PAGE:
‘Am I a Feminist? Are You?’ review: Essays to amuse and enrage

Mary Kenny’s brand of feminism pleads for tolerance and open-mindedness

Women on the platform of Connolly Station, Dublin, in 1971 prior to boarding the Belfast train to buy contraceptives, which were illegal in the Republic in the 1970s and 1980s. Photograph: The Irish Times

Women on the platform of Connolly Station, Dublin, in 1971 prior to boarding the Belfast train to buy contraceptives, which were illegal in the Republic in the 1970s and 1980s. Photograph: The Irish Times

Sat, Jan 13, 2018, 06:00

   
 

Book Title:
Am I a feminist? Are you?

ISBN-13:
9781848406247

Author:
Mary Kenny

Publisher:
New Island

Guideline Price:
€13.95

These 83 short essays by one of the pioneers of the Irish women’s liberation movement are arranged as an A-to-Z trot through a wide-ranging alphabet of topics. Some of these are serious – rape, prostitution, pornography – but many are of a more light-hearted nature: “equal toilets”, “manspreading”, the historical horrors of the Irish dance floor.

Thanks to the brevity of the chapters and the magpie nature of the material, Am I a Feminist? is a chocolate box crammed with tiny, crunchy bites that serve as an introduction to a feminist view of the world. There are quotes from Camille Paglia, Gloria Steinem, Germaine Greer and Simone de Beauvoir as well as a new generation of internet and social media commentators such as Laura Bates and Laura Freeman.

Kenny likes to make mischief. She begins her piece on “Patriarchy” by acknowledging that the patriarchal attitudes that have been endemic to public institutions in the past, “are the recognised culprits of women’s oppression through the centuries”.

But, she argues, most men are not patriarchal. “I’ve known men who were hopeless, feckless, penniless, faithless and useless,” she writes, continuing her litany with “abandoning fathers, bigamist husbands, cadgers, bounders, blubbers, soaks, hen-pecked weaklings, maladroit adulterers, two-timing love-rats, narcissistic popinjays, unreliable gigolos, chancers, bores … ”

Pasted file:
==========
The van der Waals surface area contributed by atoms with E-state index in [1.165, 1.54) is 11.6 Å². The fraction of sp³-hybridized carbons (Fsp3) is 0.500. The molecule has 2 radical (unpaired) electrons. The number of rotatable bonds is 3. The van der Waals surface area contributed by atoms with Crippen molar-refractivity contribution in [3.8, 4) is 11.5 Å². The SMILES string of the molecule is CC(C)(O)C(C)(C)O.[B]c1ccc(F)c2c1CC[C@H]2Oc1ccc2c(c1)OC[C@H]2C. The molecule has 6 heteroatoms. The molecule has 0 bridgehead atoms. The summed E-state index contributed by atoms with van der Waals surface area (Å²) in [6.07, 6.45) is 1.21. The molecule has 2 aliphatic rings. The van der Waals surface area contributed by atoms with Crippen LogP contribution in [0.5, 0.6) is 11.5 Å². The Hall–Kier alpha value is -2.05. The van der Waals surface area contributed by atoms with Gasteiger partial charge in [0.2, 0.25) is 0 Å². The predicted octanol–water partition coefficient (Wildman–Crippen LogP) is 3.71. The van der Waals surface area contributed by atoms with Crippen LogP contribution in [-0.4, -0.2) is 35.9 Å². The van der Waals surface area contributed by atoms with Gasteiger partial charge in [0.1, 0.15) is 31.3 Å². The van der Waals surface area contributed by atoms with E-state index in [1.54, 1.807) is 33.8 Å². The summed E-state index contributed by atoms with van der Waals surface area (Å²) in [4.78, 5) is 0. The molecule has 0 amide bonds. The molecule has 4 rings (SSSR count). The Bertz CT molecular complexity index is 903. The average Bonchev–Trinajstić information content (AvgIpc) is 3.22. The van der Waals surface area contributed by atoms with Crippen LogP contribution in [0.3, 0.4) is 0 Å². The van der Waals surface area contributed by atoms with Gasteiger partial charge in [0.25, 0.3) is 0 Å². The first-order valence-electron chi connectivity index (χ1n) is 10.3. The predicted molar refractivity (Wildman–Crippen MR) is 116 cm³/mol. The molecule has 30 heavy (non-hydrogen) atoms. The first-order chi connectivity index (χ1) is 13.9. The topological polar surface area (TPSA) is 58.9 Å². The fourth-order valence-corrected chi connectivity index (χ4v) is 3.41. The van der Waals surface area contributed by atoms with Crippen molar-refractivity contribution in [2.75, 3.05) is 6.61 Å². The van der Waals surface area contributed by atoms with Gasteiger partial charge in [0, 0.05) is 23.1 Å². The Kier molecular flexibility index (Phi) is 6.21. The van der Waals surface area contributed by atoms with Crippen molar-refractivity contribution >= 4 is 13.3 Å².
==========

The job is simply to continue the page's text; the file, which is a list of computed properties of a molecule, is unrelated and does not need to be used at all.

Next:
Kenny keeps her chronicle of male ineptitude going for another 14 lines. It’s the sort of flamboyant overstatement that – as she knows very well – will either amuse or enrage her readers. Nor does she hesitate to make jokes about, for example, the subject of sexual harassment, which may set off alarm bells with anyone who has found themselves outraged by the recent revelations from within the arts community in Ireland and farther afield.

But perhaps it’s unfair to take issue with individual points in this way, because Am I a feminist? Are You? is not intended as a carefully argued theory of anything. Throughout the book Kenny sets out contradictory arguments and, as the title of the book suggests, leaves the readers to decide for themselves.

Author Mary Kenny
Author Mary Kenny

Diversity of opinion

Her aim is to show that within the broader feminist movement there is room for a great diversity of opinion. “Feminism is not a tightly-organised society like the Freemasons, or a club where you must obey the rules to get elected,” she writes in her epilogue. “I believe the most vital aspect of being a feminist is just this: think for yourself.”

Over five decades of activism and commentary, Kenny has encountered the great and the good of feminist history and while this is not a conventional memoir, among its most appealing aspects are the occasional celebrity anecdotes – including a pen portrait of Betty Friedan, whose book The Feminine Mystique was hugely influential for Kenny herself.

She met the great woman at an Oxford Union debate in the 1980s. “She bore a striking resemblance, I thought, to Indira Gandhi, and also to the comedian Les Dawson”. As they walked in the garden together, Friedan vomited into the plants, announced “It’s the medication” and carried on the conversation, completely unabashed – leaving Kenny to admire Friedan’s confidence, although, not surprisingly, she admits to being able to remember little else that was said.

Overall, this is an entertaining little book, which would make an easygoing and accessible starting point for anyone seeking to embark on an exploratory journey into areas of debate, which will, almost certainly, become ever more difficult, divisive and devoid of either humour or tolerance as we approach the Eighth Amendment referendum next year.